Weird match-ups make for interesting soccer, and if we treat that as "true" rather than a bunch of homespun, thoughtless bunk, then New England's trip to RFK Stadium on Wednesday evening (7:30 pm PT: UniMas in the US; TSN2 in Canada) should be the most interesting game in the Knockout Round of the Audi 2015 MLS Cup Playoffs.
It mostly comes down to where these teams like to hold the ball. New England are second in the league in passes in the attacking third, while United are third from the bottom in that stat. Close your eyes and imagine a "typical" Revs goal. Where did it come from? Where did the sequence start?
Probably in that left-central channel with the ball on Lee Nguyen's foot, somewhere around 25 yards from goal.
Now do the same exercise for D.C. My guess is you'll trace it back to a semi-break out of wide midfield, with either Chris Rolfe, Nick DeLeon or Chris Pontius driving the ball forward along the flanks.
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These are two very different teams.
The Trends: D.C. are 2-6-1 in their last nine regular-season games, and have only two wins over playoff teams since mid-May.
New England have won just once in their last five, and haven't posted a shutout since early September.
Neither team is scorching hot here.
What D.C. Will Do: Counterpunch through the flanks
With all due respect to Rolfe, D.C.'s best attacking player is forward Fabian Espindola. And Espindola is a true forward in terms of the goalscoring threat he brings, but he's a hybrid in terms of how and where he operates.
More than any other forward in the league, Espindola loves to drift wide and bend in crosses. When he does that, he shifts the defense to him thanks to his attacking gravity and as a result opens up the back post for late-arriving runs from D.C.'s midfield:
Yes, the Revs have seen that trick before. I had that clip handy for a reason.
How to solve it: Deny distribution out of midfield
New England are a weird team in that they apply a ton of pressure up high, and a ton of pressure when they're in a low block, but they're not too bothered about letting teams build their play through the midfield. That's why they're a middling possession team even though they're a clever and inventive attacking team.
It's also why they can come undone against early distribution from the defensive midfield. D.C. will know this, and Perry Kitchen will be ready, and that means Nguyen has to be ready to do his part defensively. He'll have to sit on Kitchen and make sure he's not allowed to make field-spreading, rhythm passes that put D.C. into the attacking third at a gallop.
What New England Will Do: Ping the ball around the final third
In my preview of Seattle vs. LA, I pointed out how the Sounders are an outlier in terms of passes per shot. But even Seattle can't compare to New England in terms of final third patience:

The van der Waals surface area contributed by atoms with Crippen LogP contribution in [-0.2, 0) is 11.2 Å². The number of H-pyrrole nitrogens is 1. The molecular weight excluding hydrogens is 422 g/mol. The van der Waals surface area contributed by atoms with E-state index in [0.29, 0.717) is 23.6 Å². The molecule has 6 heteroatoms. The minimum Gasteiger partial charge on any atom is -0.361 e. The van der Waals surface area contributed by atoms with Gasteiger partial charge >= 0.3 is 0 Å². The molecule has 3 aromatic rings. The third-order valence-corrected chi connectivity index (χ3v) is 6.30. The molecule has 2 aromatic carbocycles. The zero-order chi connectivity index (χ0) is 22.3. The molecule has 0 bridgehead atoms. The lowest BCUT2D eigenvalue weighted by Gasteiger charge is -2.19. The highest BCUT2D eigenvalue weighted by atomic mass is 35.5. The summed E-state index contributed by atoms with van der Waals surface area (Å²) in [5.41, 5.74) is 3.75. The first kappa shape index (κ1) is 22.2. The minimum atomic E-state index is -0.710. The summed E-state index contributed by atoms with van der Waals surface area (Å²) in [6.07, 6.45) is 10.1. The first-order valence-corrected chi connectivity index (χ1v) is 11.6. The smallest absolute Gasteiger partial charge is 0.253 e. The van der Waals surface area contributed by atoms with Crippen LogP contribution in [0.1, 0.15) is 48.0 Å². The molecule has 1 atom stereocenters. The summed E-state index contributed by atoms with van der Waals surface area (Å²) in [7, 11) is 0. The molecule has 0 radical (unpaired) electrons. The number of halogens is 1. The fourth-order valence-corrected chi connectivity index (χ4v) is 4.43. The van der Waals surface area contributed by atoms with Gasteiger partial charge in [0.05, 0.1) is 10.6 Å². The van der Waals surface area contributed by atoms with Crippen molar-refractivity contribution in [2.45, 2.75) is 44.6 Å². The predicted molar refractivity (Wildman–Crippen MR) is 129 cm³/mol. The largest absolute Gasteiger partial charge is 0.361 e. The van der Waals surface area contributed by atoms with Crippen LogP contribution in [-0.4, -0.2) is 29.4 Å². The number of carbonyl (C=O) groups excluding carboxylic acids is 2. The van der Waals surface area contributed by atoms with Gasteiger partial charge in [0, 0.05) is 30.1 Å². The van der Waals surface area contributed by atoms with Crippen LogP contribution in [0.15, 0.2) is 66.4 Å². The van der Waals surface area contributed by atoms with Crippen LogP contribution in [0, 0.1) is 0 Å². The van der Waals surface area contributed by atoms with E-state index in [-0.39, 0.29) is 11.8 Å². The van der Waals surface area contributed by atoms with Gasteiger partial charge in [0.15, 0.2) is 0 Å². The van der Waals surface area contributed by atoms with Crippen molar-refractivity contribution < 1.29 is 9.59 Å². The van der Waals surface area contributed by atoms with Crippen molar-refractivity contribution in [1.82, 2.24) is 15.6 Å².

|Team||Passes, Final 1/3||Shots, Total||Final third passes per shot|
|New England Revolution||5230||314||16.66|
|Seattle Sounders FC||3891||263||14.79|
|New York Red Bulls||5339||370||14.43|
|Real Salt Lake||4227||294||14.38|
|San Jose Earthquakes||4086||298||13.71|
|Orlando City SC||3859||297||12.99|
|New York City FC||4373||337||12.98|
|Sporting Kansas City||3895||315||12.37|
|Columbus Crew SC||4334||369||11.75|
|Vancouver Whitecaps FC||3907||351||11.13|
The Revs set up shop in the attacking third and then stay there until you dislodge them. They can do this because they have three immensely skillful individualists in Nguyen, Kelyn Rowe and Diego Fagundez, because they push both fullbacks way up which allows for more passing options, and because both Scott Caldwell and Jermaine Jones are expert at winning the second ball in midifeld, then pinging a pass directly to the foot of one of the true attackers.
So even when you clear, you don't stay clear. It's relentless.
How to solve it: Prevent Charlie Davies from establishing deep position
It's dangerous to play games with the offside trap in the final third, but you kind of have to against the Revs. D.C. will need to constantly be walking their line up a couple of steps on every touch, because if Davies starts getting touches in the 18 they're meat. His strength, low center of gravity and inventive passing bring the rest of the guys into the play at odd angles, and nobody's really able to keep up with that.
It's worth noting that when Davies was good this year, New England was good. And when he slumped, they slumped.
Bad news for D.C.? He had a goal and an assist in the Revs' 3-1 win over NYCFC last weekend.
What's it mean?
I think it means the Revs carve out space, goals, and a road win to start the playoffs.